Quantitative reasoning course guidelines

Quantitative Reasoning (QR) courses are intended to provide an introduction to numerical and/or symbolic modes of representation; to develop critical thinking involving numbers; and to help students gain an appreciation of the benefits and limitations of numerical data and for the various ways it can be collected, used, and represented.

The purpose of the QR requirement is to help students develop basic quantitative skills such as data collection, analysis, and interpretation. Bachelor of Arts students are strongly encouraged to complete QR courses early in their program of study because the knowledge gained and skills acquired are often necessary in more advanced courses. A student should be able to think both qualitatively and quantitatively and be capable of choosing which approach to use in any particular circumstance. To understand the fundamental issues facing our society requires basic numeracy, and the ability to think intelligently about such issues is a life skill.

As far as possible, the courses used to satisfy the core requirements for the B.A. degree should be in the Humanities and/or Social Sciences, offered by the Faculty of Arts. In the core requirements calendar entry, the inclusion of approved QR courses that are offered by departments outside of Arts is confined to those programs that offer a B.A. Major.

Quantitative Reasoning Course Principles

The following principles must be observed in all Faculty of Arts courses used to fulfill the Quantitative Reasoning requirement of the Bachelor of Arts degree:

a) In the university calendar, the description of a designated QR course in the Faculty of Arts must contain the following statement: “All sections of this course follow QR guidelines available at www.mun.ca/arts/qr”.

b) Quantitative Reasoning courses should be as free as possible from prerequisites.

c) Quantitative Reasoning courses are normally offered at the 1000-level or 2000-level. However, some Faculty of Arts departments offer introductory QR courses at the 3000-level and are included in the list of eligible courses.

Guidelines for QR Courses

The calendar entry of a Quantitative Reasoning course must clearly demonstrate that students will have opportunity to become familiar with foundational/introductory aspects of:

  • the mathematical or other systemic use of numbers and numerical data and/or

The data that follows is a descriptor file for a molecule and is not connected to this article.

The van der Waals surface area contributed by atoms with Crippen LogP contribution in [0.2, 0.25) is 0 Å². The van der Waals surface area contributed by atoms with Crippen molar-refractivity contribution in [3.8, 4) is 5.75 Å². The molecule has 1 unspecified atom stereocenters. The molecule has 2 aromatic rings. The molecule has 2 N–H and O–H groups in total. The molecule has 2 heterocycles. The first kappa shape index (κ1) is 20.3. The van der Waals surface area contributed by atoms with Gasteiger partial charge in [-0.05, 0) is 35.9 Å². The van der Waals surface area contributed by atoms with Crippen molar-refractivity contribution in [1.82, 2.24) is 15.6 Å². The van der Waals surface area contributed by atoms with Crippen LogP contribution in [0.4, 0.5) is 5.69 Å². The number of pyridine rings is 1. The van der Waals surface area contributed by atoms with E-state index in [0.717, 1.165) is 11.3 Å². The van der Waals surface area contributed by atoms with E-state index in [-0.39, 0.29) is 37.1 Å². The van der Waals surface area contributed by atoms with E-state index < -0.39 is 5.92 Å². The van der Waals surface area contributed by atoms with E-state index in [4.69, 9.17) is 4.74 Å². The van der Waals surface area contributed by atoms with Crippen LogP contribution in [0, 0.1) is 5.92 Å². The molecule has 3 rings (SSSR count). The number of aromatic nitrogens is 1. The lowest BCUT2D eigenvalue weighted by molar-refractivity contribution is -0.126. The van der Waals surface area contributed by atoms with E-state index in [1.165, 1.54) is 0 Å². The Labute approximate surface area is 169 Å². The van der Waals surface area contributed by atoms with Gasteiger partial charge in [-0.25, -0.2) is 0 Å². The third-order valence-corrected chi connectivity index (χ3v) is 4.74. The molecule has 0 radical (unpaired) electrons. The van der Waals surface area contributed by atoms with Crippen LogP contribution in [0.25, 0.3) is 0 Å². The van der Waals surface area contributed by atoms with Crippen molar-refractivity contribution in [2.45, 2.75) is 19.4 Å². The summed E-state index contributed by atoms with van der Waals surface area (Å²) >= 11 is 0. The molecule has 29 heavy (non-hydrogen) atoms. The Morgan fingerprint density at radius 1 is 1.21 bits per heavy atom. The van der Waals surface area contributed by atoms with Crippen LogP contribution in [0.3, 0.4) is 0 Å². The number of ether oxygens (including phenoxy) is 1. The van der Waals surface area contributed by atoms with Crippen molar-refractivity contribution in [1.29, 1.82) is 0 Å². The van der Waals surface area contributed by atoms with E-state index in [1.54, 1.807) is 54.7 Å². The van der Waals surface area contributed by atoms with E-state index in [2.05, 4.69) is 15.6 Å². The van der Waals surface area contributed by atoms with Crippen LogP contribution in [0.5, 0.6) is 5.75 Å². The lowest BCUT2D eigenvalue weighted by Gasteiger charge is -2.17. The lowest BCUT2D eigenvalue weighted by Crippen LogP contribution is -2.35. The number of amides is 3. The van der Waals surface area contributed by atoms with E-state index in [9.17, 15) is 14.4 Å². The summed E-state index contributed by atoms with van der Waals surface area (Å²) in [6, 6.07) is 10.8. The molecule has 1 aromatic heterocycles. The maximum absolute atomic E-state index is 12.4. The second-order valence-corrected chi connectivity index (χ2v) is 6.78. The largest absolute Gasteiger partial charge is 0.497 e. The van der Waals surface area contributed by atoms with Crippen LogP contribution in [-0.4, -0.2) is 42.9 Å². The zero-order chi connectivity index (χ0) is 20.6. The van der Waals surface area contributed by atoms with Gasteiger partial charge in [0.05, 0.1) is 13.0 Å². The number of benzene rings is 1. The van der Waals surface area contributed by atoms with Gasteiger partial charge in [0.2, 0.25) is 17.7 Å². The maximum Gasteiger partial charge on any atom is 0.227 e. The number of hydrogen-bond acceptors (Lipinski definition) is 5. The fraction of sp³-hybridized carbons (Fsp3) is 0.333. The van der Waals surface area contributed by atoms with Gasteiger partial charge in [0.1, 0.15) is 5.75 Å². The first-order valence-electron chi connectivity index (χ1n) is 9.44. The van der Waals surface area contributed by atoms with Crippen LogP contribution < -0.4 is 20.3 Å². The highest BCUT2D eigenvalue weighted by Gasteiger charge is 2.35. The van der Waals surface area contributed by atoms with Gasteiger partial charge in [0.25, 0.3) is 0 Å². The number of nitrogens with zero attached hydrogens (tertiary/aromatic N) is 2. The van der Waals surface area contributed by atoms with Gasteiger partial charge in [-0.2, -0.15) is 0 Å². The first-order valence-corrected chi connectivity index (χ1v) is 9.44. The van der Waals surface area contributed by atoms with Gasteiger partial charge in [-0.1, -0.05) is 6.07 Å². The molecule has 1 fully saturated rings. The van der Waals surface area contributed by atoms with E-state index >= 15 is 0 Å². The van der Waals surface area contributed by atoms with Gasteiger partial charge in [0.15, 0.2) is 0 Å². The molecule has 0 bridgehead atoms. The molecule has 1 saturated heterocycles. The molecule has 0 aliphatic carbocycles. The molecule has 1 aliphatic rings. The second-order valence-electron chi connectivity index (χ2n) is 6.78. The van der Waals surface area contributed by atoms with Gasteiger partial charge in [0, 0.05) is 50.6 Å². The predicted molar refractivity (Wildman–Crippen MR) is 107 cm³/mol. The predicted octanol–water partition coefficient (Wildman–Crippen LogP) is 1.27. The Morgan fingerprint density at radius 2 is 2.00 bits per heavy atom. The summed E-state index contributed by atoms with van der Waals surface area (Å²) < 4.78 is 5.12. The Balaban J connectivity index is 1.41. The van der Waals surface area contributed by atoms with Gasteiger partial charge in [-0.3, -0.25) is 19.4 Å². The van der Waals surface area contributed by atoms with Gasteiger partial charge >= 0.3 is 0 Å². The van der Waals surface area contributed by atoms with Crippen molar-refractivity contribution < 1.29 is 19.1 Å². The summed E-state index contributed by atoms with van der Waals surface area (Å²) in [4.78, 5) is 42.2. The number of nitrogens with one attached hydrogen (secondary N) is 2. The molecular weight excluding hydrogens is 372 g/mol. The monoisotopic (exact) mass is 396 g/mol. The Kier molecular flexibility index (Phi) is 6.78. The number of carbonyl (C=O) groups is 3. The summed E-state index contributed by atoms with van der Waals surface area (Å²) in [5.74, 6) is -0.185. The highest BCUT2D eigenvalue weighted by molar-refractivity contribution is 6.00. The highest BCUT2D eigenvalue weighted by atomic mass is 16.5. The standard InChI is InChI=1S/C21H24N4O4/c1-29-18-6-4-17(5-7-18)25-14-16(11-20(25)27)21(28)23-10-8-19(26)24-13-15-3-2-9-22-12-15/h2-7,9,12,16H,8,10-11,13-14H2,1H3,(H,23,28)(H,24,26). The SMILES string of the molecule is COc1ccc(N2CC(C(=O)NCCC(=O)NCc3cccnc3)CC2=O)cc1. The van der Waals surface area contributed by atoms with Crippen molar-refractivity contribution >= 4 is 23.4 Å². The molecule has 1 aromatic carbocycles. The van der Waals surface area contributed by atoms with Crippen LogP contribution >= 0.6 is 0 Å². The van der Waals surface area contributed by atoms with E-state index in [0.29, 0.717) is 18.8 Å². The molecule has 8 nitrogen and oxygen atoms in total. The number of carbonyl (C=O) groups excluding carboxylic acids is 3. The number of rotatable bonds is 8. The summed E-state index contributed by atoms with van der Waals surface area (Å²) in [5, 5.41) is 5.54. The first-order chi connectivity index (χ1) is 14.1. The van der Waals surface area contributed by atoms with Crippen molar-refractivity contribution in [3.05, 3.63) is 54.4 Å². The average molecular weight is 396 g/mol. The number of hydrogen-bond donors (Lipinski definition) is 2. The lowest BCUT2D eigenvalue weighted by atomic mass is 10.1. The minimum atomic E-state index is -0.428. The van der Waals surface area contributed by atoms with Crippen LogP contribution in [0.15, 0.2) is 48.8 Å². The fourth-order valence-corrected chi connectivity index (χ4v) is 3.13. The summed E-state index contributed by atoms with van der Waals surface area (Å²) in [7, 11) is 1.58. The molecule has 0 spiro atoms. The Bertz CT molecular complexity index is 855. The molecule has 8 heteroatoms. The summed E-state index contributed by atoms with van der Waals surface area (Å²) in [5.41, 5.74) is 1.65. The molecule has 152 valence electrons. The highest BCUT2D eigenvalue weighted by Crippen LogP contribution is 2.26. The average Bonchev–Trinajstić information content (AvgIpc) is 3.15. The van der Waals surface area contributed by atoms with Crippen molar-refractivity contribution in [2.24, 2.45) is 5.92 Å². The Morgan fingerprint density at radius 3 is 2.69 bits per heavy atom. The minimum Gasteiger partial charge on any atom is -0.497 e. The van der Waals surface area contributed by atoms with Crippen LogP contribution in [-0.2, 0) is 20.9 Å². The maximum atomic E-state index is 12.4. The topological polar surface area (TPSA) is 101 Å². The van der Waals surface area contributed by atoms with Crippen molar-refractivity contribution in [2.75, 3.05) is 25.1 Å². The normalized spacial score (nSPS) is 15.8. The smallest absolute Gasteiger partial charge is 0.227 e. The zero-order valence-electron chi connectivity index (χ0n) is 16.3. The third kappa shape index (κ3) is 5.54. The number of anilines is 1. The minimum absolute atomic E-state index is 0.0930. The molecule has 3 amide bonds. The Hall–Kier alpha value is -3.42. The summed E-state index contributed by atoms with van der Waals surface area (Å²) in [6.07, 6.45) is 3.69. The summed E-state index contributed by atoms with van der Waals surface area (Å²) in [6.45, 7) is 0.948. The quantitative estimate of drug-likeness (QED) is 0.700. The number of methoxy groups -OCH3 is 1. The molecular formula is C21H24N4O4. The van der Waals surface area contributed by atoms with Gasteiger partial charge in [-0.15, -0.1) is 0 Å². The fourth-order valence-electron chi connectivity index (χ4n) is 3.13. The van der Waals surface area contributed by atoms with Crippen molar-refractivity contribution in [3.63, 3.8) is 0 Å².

• quantitative analysis and/or logical reasoning involving numbers and/or
  • the use and interpretation of graphical representations of data and/or
  • the use of basic computer spreadsheet or statistical programs.

Administrative Matters

  1. The Chair of the Committee on Undergraduate Studies (CUGS), in consultation with the relevant department Head or designate, is responsible for coordinating a periodic review of designated QR courses. On the recommendation of CUGS, the Quantitative Reasoning guidelines shall be updated by the Faculty of Arts. Academic unit Heads are responsible for ensuring that designated QR courses observe the principles within those guidelines. 
  2. Courses that are to be eligible to satisfy the Quantitative Reasoning requirement are designated by an appropriate indication in the University Calendar. Such a notation must be approved by Senate, after which the Office of the Registrar will apply the appropriate attribute on the course catalogue in Banner. The application of this attribute on Banner will allow easy identification of courses which satisfy this requirement when that Office advises faculty, staff, and students. In the event that a course substitution is deemed necessary by the Committee on Undergraduate Studies, such a decision will not set a precedent, and a record of the Committee’s decision will be maintained by the Office of the Registrar in student files. If CUGS approves a substitution, it shall ask the Head of the corresponding academic unit if that unit wishes to initiate a calendar change proposal to formally assign the QR designation to the course.
  3. Information in the University Calendar and approved by Senate prevails over information in these guidelines.